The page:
Last fall, my wife was diagnosed with Hodgkin’s lymphoma and had just recently finished her chemotherapy treatments. Because her immune system has been severely weakened, the COVID-19 threat to her health is potentially lethal. We decided to isolate well before the stay-at-home directives from state and local governments.
By now we’re all familiar with one of the key ethical dilemmas that’s arisen during the pandemic: Do we isolate from one another and risk a catastrophic economic downturn, disproportionately hurting the poor and vulnerable but protecting the elderly and the high-risk, like my wife? Or do we risk public health by keeping the economy open?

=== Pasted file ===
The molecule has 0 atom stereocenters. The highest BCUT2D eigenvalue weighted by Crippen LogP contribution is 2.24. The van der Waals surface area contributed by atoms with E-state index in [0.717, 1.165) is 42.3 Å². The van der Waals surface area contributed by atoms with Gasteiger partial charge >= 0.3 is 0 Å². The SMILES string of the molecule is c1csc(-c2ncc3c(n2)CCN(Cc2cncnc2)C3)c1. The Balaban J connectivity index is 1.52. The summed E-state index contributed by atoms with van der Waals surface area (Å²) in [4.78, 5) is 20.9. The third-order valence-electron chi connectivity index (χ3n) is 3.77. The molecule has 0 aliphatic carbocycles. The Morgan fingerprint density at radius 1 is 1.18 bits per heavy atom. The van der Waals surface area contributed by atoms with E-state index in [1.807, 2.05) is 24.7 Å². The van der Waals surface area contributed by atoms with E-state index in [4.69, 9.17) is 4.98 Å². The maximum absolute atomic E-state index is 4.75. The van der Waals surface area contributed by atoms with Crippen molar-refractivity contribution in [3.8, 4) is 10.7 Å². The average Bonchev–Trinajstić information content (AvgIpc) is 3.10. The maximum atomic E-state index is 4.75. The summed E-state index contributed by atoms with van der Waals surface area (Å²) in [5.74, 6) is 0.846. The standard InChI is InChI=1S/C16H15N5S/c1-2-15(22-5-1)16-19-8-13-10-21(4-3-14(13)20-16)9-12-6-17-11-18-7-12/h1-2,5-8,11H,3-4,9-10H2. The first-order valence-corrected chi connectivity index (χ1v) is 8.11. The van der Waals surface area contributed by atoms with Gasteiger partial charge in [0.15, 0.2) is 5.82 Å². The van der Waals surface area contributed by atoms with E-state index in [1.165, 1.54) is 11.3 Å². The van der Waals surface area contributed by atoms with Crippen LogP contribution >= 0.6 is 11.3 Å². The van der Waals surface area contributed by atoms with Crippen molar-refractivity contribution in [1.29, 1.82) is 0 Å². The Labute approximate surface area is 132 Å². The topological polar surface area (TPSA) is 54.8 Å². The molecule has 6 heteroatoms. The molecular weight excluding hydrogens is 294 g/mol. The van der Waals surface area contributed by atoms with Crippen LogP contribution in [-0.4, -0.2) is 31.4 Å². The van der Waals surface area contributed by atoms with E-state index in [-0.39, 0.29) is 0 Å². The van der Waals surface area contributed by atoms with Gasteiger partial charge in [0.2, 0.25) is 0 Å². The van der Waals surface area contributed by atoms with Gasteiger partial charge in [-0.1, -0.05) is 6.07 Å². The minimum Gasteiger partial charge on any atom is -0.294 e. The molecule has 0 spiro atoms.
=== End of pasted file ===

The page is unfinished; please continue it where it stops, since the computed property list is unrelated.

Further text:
Another ethical issue, however, is also emerging. It concerns the question of how best to use data and tracking technology to protect human life, while at the same time not sacrificing our personal privacy.